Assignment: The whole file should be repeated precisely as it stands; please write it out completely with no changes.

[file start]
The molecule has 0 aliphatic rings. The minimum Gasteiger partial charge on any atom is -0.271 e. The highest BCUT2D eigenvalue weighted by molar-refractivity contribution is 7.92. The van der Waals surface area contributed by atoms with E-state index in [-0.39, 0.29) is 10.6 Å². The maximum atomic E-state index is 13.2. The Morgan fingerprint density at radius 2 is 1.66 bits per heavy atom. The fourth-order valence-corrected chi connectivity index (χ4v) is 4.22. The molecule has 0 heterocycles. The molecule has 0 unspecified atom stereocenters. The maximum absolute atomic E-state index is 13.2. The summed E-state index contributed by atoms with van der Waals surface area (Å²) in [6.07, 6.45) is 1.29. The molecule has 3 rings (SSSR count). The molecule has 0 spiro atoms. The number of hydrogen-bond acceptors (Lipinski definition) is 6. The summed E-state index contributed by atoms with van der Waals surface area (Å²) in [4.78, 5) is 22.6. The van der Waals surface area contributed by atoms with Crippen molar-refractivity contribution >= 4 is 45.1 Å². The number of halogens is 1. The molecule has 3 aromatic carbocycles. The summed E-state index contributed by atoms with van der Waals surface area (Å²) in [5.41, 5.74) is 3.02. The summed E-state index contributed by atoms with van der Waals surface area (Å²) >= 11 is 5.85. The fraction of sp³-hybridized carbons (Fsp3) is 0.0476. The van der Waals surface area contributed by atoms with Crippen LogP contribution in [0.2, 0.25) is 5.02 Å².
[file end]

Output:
The molecule has 0 aliphatic rings. The minimum Gasteiger partial charge on any atom is -0.271 e. The highest BCUT2D eigenvalue weighted by molar-refractivity contribution is 7.92. The van der Waals surface area contributed by atoms with E-state index in [-0.39, 0.29) is 10.6 Å². The maximum atomic E-state index is 13.2. The Morgan fingerprint density at radius 2 is 1.66 bits per heavy atom. The fourth-order valence-corrected chi connectivity index (χ4v) is 4.22. The molecule has 0 heterocycles. The molecule has 0 unspecified atom stereocenters. The maximum absolute atomic E-state index is 13.2. The summed E-state index contributed by atoms with van der Waals surface area (Å²) in [6.07, 6.45) is 1.29. The molecule has 3 rings (SSSR count). The molecule has 0 spiro atoms. The number of hydrogen-bond acceptors (Lipinski definition) is 6. The summed E-state index contributed by atoms with van der Waals surface area (Å²) in [4.78, 5) is 22.6. The van der Waals surface area contributed by atoms with Crippen molar-refractivity contribution >= 4 is 45.1 Å². The number of halogens is 1. The molecule has 3 aromatic carbocycles. The summed E-state index contributed by atoms with van der Waals surface area (Å²) in [5.41, 5.74) is 3.02. The summed E-state index contributed by atoms with van der Waals surface area (Å²) >= 11 is 5.85. The fraction of sp³-hybridized carbons (Fsp3) is 0.0476. The van der Waals surface area contributed by atoms with Crippen LogP contribution in [0.2, 0.25) is 5.02 Å².